Cyclic Vomiting Syndrome

I know that those of you looking forward to celebrating (in a responsible and socially distant manner) the 4th of July may be expecting a Morsel that is thematically appropriate (ex, Sparkler Injuries). That seems too quaint in times like these though. Today, it seems more appropriate to discuss topics that involve repetitive, unrelenting, and gut-wrenching topics: The Ground Hog Day of medicine. Which leads us to today’s Morsel – Cyclic Vomiting Syndrome:

Cyclic Vomiting Syndrome: Basics

  • Cyclic Vomiting Syndrome (CVS) was 1st described in 1882 (so we didn’t just invent this one yesterday). [Gui, 2019; Donnet 2018]
    • Actually, first mentioned in 1806!
  • CVS has consequences: [Gui, 2019; Donnet 2018]
    • Increased rates of ED visits and hospitalizations
    • Lower Quality of Life Inventory than healthy controls or even those with Inflammatory Bowel Disease.
    • Increased risk for developing migraine in adulthood.
  • It is often misdiagnosed initially. [Gui, 2019; Donnet 2018]
    • Peak prevalence occurs between ages 2 and 7 years.
    • Mean age of diagnosis, though, is 8 – 9.5 years.
    • Can persist into adulthood.
  • CVS is characterized by: [Gui, 2019; Donnet 2018]
    • Acute attacks of vomiting
    • Attacks lasting hours to day
    • CVS attacks typically occur at the same time of the day (often late night / early morning).
    • Cyclic vomiting attacks are eventually followed by symptom-free periods.
    • Symptoms may vary between patients, but are often stereotypical for an individual.
  • The underlying etiology/etiologies are not fully understood, but likely multifactorial and involve: [Gui, 2019; Donnet 2018]
    • Aberrant brain-gut pathways associated with migraines
    • Mitochondrial abnormalities
    • Calcium channel abnormalities
    • Hyperactive hypothalamic-pituitary-adrenal axis
  • CVS has two sets of of diagnostic criteria: [Gui, 2019; Donnet 2018]
    • ROME IV Criteria: a gastroenterological resource
    • International Classification of Headache Disorders (ICHD) – III: a neurologic resource
    • Both criteria include measures of vomiting attacks and durations, but vary slightly.
    • In the end… understand that there are criteria (it isn’t something someone is just diagnosed as having because they have recurrent vomiting).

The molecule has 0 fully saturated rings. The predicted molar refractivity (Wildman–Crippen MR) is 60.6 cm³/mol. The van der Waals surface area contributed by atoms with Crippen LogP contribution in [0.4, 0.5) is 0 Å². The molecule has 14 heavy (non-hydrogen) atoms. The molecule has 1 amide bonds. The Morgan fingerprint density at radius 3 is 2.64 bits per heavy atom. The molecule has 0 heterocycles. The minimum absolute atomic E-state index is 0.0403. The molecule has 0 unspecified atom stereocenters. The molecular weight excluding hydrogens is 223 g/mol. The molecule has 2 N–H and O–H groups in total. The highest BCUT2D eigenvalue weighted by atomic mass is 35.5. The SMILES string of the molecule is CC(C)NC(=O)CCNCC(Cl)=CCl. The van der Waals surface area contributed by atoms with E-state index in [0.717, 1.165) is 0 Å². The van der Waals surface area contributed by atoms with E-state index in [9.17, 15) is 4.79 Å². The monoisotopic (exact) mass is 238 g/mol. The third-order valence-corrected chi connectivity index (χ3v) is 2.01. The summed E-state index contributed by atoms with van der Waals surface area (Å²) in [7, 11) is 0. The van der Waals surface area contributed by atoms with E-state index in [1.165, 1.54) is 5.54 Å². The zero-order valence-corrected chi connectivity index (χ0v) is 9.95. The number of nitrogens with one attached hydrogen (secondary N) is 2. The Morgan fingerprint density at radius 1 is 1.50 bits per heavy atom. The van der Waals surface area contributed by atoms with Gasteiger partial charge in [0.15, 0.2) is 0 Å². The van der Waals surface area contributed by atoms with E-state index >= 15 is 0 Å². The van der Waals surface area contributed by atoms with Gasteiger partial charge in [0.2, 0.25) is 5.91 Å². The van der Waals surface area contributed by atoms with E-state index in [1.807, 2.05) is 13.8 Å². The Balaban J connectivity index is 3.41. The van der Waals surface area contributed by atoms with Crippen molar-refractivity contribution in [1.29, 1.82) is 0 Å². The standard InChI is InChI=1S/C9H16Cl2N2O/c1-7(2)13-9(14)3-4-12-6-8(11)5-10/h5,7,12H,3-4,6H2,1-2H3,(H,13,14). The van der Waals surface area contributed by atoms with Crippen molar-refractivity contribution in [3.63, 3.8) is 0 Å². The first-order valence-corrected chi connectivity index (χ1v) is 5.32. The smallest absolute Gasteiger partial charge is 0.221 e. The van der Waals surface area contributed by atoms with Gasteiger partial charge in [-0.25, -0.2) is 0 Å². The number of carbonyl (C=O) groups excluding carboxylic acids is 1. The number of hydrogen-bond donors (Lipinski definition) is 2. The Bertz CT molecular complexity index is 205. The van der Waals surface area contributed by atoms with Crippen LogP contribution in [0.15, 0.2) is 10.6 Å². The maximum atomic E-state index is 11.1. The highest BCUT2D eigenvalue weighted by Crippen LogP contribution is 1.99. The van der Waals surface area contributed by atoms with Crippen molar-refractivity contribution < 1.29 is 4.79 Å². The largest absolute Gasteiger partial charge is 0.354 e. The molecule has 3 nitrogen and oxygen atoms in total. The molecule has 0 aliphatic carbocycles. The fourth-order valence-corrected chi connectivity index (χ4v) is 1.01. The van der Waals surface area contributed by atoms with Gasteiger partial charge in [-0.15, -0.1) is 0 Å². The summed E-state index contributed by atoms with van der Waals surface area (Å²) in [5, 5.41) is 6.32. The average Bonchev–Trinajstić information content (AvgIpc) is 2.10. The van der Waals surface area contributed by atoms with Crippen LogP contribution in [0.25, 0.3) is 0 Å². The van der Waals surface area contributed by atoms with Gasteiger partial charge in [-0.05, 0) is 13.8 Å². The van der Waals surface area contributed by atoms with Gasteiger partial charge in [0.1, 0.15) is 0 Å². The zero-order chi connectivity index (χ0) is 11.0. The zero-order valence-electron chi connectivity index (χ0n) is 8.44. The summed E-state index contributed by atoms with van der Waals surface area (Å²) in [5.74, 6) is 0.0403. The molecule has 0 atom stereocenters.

• The Differential Dx list is extensive, and CVS is often a diagnosis of exclusion: [Gui, 2019; Donnet 2018]

Cyclic Vomiting Syndrome: Phases

  • The episodic nature of CVS leads to predictable phases of the condition. [Gui, 2019; Donnet 2018]
    • The duration of each phase can vary.
    • Therapies are often best if tailored for the individual’s specific phase.
  • Interepisodic Phase [Gui, 2019; Donnet 2018]
    • Symptom free period.
    • The absence of symptoms between attacks is a key feature of CVS.
    • Those who have unremitting symptoms need to be considered to have alternative Dx.
    • Prophylaxis to prevent / decrease attacks:
      • Propranolol
      • Cyprohepatdine
      • Amitriptyline
  • Prodromal Phase [Gui, 2019; Donnet 2018]
    • Begins in the hours before the onset of acute episode.
    • Main symptoms:
      • Severe nausea (although very young may have hard time describing this)
      • Pallor
      • Fatigue
      • Abdominal Pain
    • Abortive Therapies:
      • Antimigraine medications – Sumatriptan or Frovatriptan
      • Antiemetics – Ondansetron
      • Sedatives – Lorazepam (used in conjunction with Ondansetron)
  • Vomiting Phase [Gui, 2019; Donnet 2018]
    • 75% of the time begins in the late night / early morning hours
    • Characterized by persistent nausea, intense vomiting, and retching.
    • Vomiting frequency is highest within 1st hour and then slowly declines.
    • Rescue Therapies:
      • Antiemetics – Ondansetron, Prochlorperazine (+ diphenhydramine)
      • Sedatives – Lorazepam (used in conjunction with Ondansetron)
      • Dextrose containing IV fluids and electrolyte repletion
  • Recovery Phase [Gui, 2019; Donnet 2018]
    • Begins with remission of nausea.
    • Most notable hallmark is increased sleep (makes sense).
    • Continues until return of strength and appetite and recovery of any weight lost during acute episode.
    • Therapies aimed to assist with recovery:
      • Rest
      • Dextrose containing IV fluids and electrolyte repletion as needed.

Moral of the Morsel

  • Recurrent is not Cyclical. Do not overlook the large Ddx of vomiting!
  • Ask about the pattern. The Stereotype may be best defined by the family.
  • Break the Cycle! Antiemetic alone may not be sufficient. Low dose sedative and dextrose containing fluids can help!
  • Think about migraines! They may, in fact, be linked.

References

Sean M. Fox

I enjoy taking care of patients and I finding it endlessly rewarding to help train others to do the same. I trained at the Combined Emergency Medicine and Pediatrics residency program at University of Maryland, where I had the tremendous fortune of learning from world renowned educators and clinicians. Now I have the unbelievable honor of working with an unbelievably gifted group of practitioners at Carolinas Medical Center. I strive every day to inspire my residents as much as they inspire me.

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